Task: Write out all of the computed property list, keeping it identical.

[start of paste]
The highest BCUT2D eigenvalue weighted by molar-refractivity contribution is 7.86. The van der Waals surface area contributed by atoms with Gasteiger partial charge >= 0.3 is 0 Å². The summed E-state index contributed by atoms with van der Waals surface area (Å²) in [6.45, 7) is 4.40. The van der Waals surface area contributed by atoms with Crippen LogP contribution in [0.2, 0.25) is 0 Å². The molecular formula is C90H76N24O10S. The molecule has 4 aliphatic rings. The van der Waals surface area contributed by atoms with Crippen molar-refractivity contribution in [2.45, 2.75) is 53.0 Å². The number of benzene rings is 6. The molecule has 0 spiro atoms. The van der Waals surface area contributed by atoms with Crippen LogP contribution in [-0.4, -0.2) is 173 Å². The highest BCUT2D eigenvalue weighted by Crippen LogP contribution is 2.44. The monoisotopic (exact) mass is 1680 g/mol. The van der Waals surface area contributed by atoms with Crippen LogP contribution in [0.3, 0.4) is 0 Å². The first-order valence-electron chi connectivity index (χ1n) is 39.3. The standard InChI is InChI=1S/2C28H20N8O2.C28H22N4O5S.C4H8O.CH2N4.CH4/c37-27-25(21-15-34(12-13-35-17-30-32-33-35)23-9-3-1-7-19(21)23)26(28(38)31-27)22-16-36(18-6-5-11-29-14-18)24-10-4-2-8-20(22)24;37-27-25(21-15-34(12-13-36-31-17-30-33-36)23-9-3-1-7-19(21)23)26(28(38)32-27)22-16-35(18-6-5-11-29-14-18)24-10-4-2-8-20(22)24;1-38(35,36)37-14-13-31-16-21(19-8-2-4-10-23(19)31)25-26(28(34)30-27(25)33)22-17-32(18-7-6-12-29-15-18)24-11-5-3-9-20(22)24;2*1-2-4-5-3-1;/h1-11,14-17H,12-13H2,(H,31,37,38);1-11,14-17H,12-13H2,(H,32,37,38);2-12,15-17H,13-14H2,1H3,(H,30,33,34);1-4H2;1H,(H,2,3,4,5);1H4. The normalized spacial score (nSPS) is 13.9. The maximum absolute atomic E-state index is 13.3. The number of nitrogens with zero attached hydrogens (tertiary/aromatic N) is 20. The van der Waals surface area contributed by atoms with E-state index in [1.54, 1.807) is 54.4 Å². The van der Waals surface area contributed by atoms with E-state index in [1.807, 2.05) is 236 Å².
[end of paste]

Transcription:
The highest BCUT2D eigenvalue weighted by molar-refractivity contribution is 7.86. The van der Waals surface area contributed by atoms with Gasteiger partial charge >= 0.3 is 0 Å². The summed E-state index contributed by atoms with van der Waals surface area (Å²) in [6.45, 7) is 4.40. The van der Waals surface area contributed by atoms with Crippen LogP contribution in [0.2, 0.25) is 0 Å². The molecular formula is C90H76N24O10S. The molecule has 4 aliphatic rings. The van der Waals surface area contributed by atoms with Crippen molar-refractivity contribution in [2.45, 2.75) is 53.0 Å². The number of benzene rings is 6. The molecule has 0 spiro atoms. The van der Waals surface area contributed by atoms with Crippen LogP contribution in [-0.4, -0.2) is 173 Å². The highest BCUT2D eigenvalue weighted by Crippen LogP contribution is 2.44. The monoisotopic (exact) mass is 1680 g/mol. The van der Waals surface area contributed by atoms with Crippen LogP contribution in [0.3, 0.4) is 0 Å². The first-order valence-electron chi connectivity index (χ1n) is 39.3. The standard InChI is InChI=1S/2C28H20N8O2.C28H22N4O5S.C4H8O.CH2N4.CH4/c37-27-25(21-15-34(12-13-35-17-30-32-33-35)23-9-3-1-7-19(21)23)26(28(38)31-27)22-16-36(18-6-5-11-29-14-18)24-10-4-2-8-20(22)24;37-27-25(21-15-34(12-13-36-31-17-30-33-36)23-9-3-1-7-19(21)23)26(28(38)32-27)22-16-35(18-6-5-11-29-14-18)24-10-4-2-8-20(22)24;1-38(35,36)37-14-13-31-16-21(19-8-2-4-10-23(19)31)25-26(28(34)30-27(25)33)22-17-32(18-7-6-12-29-15-18)24-11-5-3-9-20(22)24;2*1-2-4-5-3-1;/h1-11,14-17H,12-13H2,(H,31,37,38);1-11,14-17H,12-13H2,(H,32,37,38);2-12,15-17H,13-14H2,1H3,(H,30,33,34);1-4H2;1H,(H,2,3,4,5);1H4. The normalized spacial score (nSPS) is 13.9. The maximum absolute atomic E-state index is 13.3. The number of nitrogens with zero attached hydrogens (tertiary/aromatic N) is 20. The van der Waals surface area contributed by atoms with E-state index in [1.54, 1.807) is 54.4 Å². The van der Waals surface area contributed by atoms with E-state index in [1.807, 2.05) is 236 Å².